Times like these test the Reverend Martin Luther King, Jr.’s powerful pronouncement that “the arc of the moral universe is long, but it bends toward justice.” Trayvon Martin’s shooting death by George Zimmerman’s gun, the difficulty with which he was brought to trial and his subsequent acquittal on all charges have justifiably generated a maelstrom of anger and confusion. These events clearly constitute a deep miscarriage of justice. What is less clear is whether this miscarriage operates only in an especially unmistakable corner of the realm of immorality, a place which is deeply unsatisfying for its formal unenforceability. The public outcry at every stage of this morbid saga has been a heartening reminder that Dr. King’s lifetime of sacrifice was not in vain — the tradition he championed of collective civic action in the name of ameliorating injustice has clearly survived, as citizens continue to recognize that they must actively maintain whatever moral progress has been wrought in our nation’s tumultuous history.
But the moral universe is imprecisely monitored by the rigidity of the legal system. The same energetic activism which has forced this case into the national consciousness and galvanized a wide-ranging abstract discussion of morality must be turned toward more earthbound legal details. Reforming statute may lack the glamour and neat gratification of punishing a perceived bigot for his obviously evil deed. But failing to do so would mean squandering a unique opportunity to more closely align the moral and legal universes in order remove the ambiguity that ultimately sanctioned Zimmerman’s homicide. We will never know the exact sequence of events that precipitated the struggle culminating in Trayvon’s death. As the law stands, the way these events unfolded is crucial to assigning legal culpability despite Zimmerman’s own admission that he murdered the unarmed teenager. Reforming the law, then, rather than seeking to nail Zimmerman to a punishment that may not actually exist, is essential to achieving justice.
“Stand Your Ground” laws exist in various iterations in nearly half of the 50 states. Florida’s criminal code holds that “a person … who is attacked … has no duty to retreat and has the right to stand his or her ground and meet force with force, including deadly force if he or she reasonably believes it is necessary to do so to prevent death or great bodily harm to himself.” The threat this law poses to justice is twofold: First, in privileging the shoot-first mentality which escalates conflicts everywhere the law stands, and second, in requiring juries to accommodate the unbelievable ambiguity SYG laws entail. Though we may never know in our heart of hearts how racist Zimmerman is, and punishing him for this suspected prejudice is (rightly) legally impossible, we do know that gun carriers like him in SYG states are emboldened by the knowledge that they can initiate, escalate and violently terminate conflicts. Thus, their version of the events will be the only surviving one if they have a true enough shot. It’s far easier to convince a jury that you were in real danger when the only other interested party is dead.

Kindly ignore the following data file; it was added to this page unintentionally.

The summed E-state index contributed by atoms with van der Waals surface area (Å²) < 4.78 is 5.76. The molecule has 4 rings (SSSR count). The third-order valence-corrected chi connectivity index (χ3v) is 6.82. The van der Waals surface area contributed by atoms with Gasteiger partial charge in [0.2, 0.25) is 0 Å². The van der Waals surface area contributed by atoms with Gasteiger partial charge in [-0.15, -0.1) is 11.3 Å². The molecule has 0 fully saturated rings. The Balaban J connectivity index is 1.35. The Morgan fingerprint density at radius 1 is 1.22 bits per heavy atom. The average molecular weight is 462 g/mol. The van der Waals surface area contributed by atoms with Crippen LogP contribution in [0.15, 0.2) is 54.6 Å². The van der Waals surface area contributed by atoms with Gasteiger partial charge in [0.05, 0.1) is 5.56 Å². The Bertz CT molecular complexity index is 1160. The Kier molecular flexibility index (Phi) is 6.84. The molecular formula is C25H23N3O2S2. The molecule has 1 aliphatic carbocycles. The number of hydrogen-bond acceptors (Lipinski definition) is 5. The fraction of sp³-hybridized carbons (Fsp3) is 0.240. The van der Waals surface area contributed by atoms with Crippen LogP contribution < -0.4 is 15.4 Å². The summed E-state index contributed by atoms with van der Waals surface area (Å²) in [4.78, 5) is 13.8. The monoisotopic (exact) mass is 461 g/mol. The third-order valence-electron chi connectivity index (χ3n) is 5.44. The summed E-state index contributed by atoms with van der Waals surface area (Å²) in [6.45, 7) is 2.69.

Meanwhile, privately-held prejudices can be acted upon and embellished into legitimate sounding defenses when examined in the context of such a non-standard of justifiable violence. A recent Urban Institute study found that in states without SYG laws, black-on-white homicides were only found to be justified 1.2 percent of the time, while white-on-black homicides were justified in 11.4 percent of reviewed cases. The disparity grows in SYG states, where juries are called upon to make judgments on ambiguous criteria which are more susceptible to subjectively held preconceptions: Black-on-white homicides were found justified in 1.4 percent of cases (a statistically insignificant increase), while white-on-black justified homicides jumped almost 50 percent, to 16.9 percent of reviewed cases. As before, it’s impossible to prove that the racial disparity in homicides deemed justified is the result of juror bigotry. But to rely on such a subjective standard for determining culpability (what seems a “reasonable” threat of harm is different for different people) is to deny that consciously or subconsciously-held biases (racial, sexual, it doesn’t matter) can pervert juror perception and fill in for evidence-based review. Abolishing SYG laws would remove this ambiguity.
The dense and tragic history of American racism starkly illustrates the fact that racial prejudices are deeply personal and widely social phenomena that cannot be comprehensively addressed by the law. But it is well within the responsibility of the law to eliminate ambiguities which give these deeply personal prejudices room to operate in the realm of legal permissibility. Earlier this month, Trayvon’s parents courageously recognized this by initiating a petition on Change.org calling on the governors of every state with SYG laws to review and amend them. Changing statute as controversial as SYG laws is slow work; powerful vested interests have screwed their considerable money and influence, if not their courage, to the sticking place. Adding your name to the list will be a crucial first step in bending the legal universe back toward the moral.
Sam Kuhn is a senior in the College of Arts and Sciences. He may be reached at firstname.lastname@example.org. His column appears alternate Tuesdays this semester.
Original Author: Sam Kuhn